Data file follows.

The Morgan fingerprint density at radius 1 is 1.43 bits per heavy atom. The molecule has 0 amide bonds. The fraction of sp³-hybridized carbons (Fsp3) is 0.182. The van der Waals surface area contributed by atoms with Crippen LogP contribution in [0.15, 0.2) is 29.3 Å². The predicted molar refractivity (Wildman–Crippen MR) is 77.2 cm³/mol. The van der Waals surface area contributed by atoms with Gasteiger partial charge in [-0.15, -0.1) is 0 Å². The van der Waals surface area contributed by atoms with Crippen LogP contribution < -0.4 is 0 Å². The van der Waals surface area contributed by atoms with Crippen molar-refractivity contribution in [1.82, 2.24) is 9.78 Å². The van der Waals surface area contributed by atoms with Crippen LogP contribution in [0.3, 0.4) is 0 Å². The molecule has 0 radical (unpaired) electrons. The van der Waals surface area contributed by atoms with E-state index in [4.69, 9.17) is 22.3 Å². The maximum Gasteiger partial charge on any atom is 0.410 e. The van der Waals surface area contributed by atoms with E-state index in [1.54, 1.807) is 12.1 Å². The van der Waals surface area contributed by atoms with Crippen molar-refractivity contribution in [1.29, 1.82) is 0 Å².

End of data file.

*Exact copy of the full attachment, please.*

The Morgan fingerprint density at radius 1 is 1.43 bits per heavy atom. The molecule has 0 amide bonds. The fraction of sp³-hybridized carbons (Fsp3) is 0.182. The van der Waals surface area contributed by atoms with Crippen LogP contribution in [0.15, 0.2) is 29.3 Å². The predicted molar refractivity (Wildman–Crippen MR) is 77.2 cm³/mol. The van der Waals surface area contributed by atoms with Gasteiger partial charge in [-0.15, -0.1) is 0 Å². The van der Waals surface area contributed by atoms with Crippen LogP contribution < -0.4 is 0 Å². The van der Waals surface area contributed by atoms with Crippen molar-refractivity contribution in [1.82, 2.24) is 9.78 Å². The van der Waals surface area contributed by atoms with Crippen LogP contribution in [0.3, 0.4) is 0 Å². The molecule has 0 radical (unpaired) electrons. The van der Waals surface area contributed by atoms with E-state index in [4.69, 9.17) is 22.3 Å². The maximum Gasteiger partial charge on any atom is 0.410 e. The van der Waals surface area contributed by atoms with E-state index in [1.54, 1.807) is 12.1 Å². The van der Waals surface area contributed by atoms with Crippen molar-refractivity contribution in [1.29, 1.82) is 0 Å².